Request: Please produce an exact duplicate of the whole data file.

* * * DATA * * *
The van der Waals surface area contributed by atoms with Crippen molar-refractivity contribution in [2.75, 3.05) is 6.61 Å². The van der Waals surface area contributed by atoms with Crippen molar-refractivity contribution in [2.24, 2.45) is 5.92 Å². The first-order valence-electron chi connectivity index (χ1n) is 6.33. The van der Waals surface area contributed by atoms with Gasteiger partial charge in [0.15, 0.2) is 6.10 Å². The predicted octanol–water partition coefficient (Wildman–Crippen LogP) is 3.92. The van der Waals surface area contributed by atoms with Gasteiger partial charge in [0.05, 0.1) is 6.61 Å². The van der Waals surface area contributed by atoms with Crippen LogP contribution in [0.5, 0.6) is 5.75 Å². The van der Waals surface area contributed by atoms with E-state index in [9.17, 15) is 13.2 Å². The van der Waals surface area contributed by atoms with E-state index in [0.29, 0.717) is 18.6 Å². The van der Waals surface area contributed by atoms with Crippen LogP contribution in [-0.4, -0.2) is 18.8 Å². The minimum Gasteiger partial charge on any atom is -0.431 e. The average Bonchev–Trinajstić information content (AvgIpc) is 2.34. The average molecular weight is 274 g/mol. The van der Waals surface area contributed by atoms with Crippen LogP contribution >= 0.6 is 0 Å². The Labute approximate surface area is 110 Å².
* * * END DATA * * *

The van der Waals surface area contributed by atoms with Crippen molar-refractivity contribution in [2.75, 3.05) is 6.61 Å². The van der Waals surface area contributed by atoms with Crippen molar-refractivity contribution in [2.24, 2.45) is 5.92 Å². The first-order valence-electron chi connectivity index (χ1n) is 6.33. The van der Waals surface area contributed by atoms with Gasteiger partial charge in [0.15, 0.2) is 6.10 Å². The predicted octanol–water partition coefficient (Wildman–Crippen LogP) is 3.92. The van der Waals surface area contributed by atoms with Gasteiger partial charge in [0.05, 0.1) is 6.61 Å². The van der Waals surface area contributed by atoms with Crippen LogP contribution in [0.5, 0.6) is 5.75 Å². The van der Waals surface area contributed by atoms with E-state index in [9.17, 15) is 13.2 Å². The van der Waals surface area contributed by atoms with E-state index in [0.29, 0.717) is 18.6 Å². The van der Waals surface area contributed by atoms with Crippen LogP contribution in [-0.4, -0.2) is 18.8 Å². The minimum Gasteiger partial charge on any atom is -0.431 e. The average Bonchev–Trinajstić information content (AvgIpc) is 2.34. The average molecular weight is 274 g/mol. The van der Waals surface area contributed by atoms with Crippen LogP contribution >= 0.6 is 0 Å². The Labute approximate surface area is 110 Å².